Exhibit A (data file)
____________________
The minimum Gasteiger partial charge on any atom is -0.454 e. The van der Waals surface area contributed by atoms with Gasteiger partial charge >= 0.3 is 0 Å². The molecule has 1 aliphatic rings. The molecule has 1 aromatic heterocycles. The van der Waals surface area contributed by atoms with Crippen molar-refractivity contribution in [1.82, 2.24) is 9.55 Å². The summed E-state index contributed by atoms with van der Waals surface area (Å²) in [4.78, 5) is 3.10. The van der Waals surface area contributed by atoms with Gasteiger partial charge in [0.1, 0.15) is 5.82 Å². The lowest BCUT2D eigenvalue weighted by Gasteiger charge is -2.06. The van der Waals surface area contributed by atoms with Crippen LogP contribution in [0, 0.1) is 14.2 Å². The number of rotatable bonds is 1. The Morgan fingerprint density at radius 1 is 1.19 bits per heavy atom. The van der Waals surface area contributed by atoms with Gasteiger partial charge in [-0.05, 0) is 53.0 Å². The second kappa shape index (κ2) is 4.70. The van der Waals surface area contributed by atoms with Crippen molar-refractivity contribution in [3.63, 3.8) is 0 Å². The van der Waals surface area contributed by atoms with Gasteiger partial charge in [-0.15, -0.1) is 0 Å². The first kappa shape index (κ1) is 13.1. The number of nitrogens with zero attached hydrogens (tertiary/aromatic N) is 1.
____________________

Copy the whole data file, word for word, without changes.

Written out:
The minimum Gasteiger partial charge on any atom is -0.454 e. The van der Waals surface area contributed by atoms with Gasteiger partial charge >= 0.3 is 0 Å². The molecule has 1 aliphatic rings. The molecule has 1 aromatic heterocycles. The van der Waals surface area contributed by atoms with Crippen molar-refractivity contribution in [1.82, 2.24) is 9.55 Å². The summed E-state index contributed by atoms with van der Waals surface area (Å²) in [4.78, 5) is 3.10. The van der Waals surface area contributed by atoms with Gasteiger partial charge in [0.1, 0.15) is 5.82 Å². The lowest BCUT2D eigenvalue weighted by Gasteiger charge is -2.06. The van der Waals surface area contributed by atoms with Crippen LogP contribution in [0, 0.1) is 14.2 Å². The number of rotatable bonds is 1. The Morgan fingerprint density at radius 1 is 1.19 bits per heavy atom. The van der Waals surface area contributed by atoms with Gasteiger partial charge in [-0.05, 0) is 53.0 Å². The second kappa shape index (κ2) is 4.70. The van der Waals surface area contributed by atoms with Crippen molar-refractivity contribution in [3.63, 3.8) is 0 Å². The van der Waals surface area contributed by atoms with Gasteiger partial charge in [-0.15, -0.1) is 0 Å². The first kappa shape index (κ1) is 13.1. The number of nitrogens with zero attached hydrogens (tertiary/aromatic N) is 1.